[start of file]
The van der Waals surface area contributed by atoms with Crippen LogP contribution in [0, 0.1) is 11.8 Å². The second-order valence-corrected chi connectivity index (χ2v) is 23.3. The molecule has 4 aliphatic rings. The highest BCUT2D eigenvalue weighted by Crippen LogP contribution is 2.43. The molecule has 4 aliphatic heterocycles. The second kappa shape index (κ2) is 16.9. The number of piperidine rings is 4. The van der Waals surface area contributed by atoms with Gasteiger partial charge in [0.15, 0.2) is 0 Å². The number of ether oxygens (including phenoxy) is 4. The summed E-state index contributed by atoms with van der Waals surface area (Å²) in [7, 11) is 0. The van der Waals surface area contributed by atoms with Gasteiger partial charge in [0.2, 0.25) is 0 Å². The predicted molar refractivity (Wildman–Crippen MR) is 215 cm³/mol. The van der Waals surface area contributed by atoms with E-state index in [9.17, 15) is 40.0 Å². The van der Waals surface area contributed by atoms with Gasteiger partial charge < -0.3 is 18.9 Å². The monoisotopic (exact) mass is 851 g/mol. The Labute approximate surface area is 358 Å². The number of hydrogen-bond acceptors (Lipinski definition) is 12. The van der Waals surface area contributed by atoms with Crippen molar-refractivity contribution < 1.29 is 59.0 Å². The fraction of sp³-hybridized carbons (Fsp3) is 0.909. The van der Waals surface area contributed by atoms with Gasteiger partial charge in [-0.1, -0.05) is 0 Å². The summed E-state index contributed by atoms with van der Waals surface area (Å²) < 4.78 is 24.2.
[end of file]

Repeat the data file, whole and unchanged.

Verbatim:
The van der Waals surface area contributed by atoms with Crippen LogP contribution in [0, 0.1) is 11.8 Å². The second-order valence-corrected chi connectivity index (χ2v) is 23.3. The molecule has 4 aliphatic rings. The highest BCUT2D eigenvalue weighted by Crippen LogP contribution is 2.43. The molecule has 4 aliphatic heterocycles. The second kappa shape index (κ2) is 16.9. The number of piperidine rings is 4. The van der Waals surface area contributed by atoms with Gasteiger partial charge in [0.15, 0.2) is 0 Å². The number of ether oxygens (including phenoxy) is 4. The summed E-state index contributed by atoms with van der Waals surface area (Å²) in [7, 11) is 0. The van der Waals surface area contributed by atoms with Gasteiger partial charge in [0.2, 0.25) is 0 Å². The predicted molar refractivity (Wildman–Crippen MR) is 215 cm³/mol. The van der Waals surface area contributed by atoms with E-state index in [9.17, 15) is 40.0 Å². The van der Waals surface area contributed by atoms with Gasteiger partial charge < -0.3 is 18.9 Å². The monoisotopic (exact) mass is 851 g/mol. The Labute approximate surface area is 358 Å². The number of hydrogen-bond acceptors (Lipinski definition) is 12. The van der Waals surface area contributed by atoms with Crippen molar-refractivity contribution < 1.29 is 59.0 Å². The fraction of sp³-hybridized carbons (Fsp3) is 0.909. The van der Waals surface area contributed by atoms with Gasteiger partial charge in [-0.1, -0.05) is 0 Å². The summed E-state index contributed by atoms with van der Waals surface area (Å²) < 4.78 is 24.2.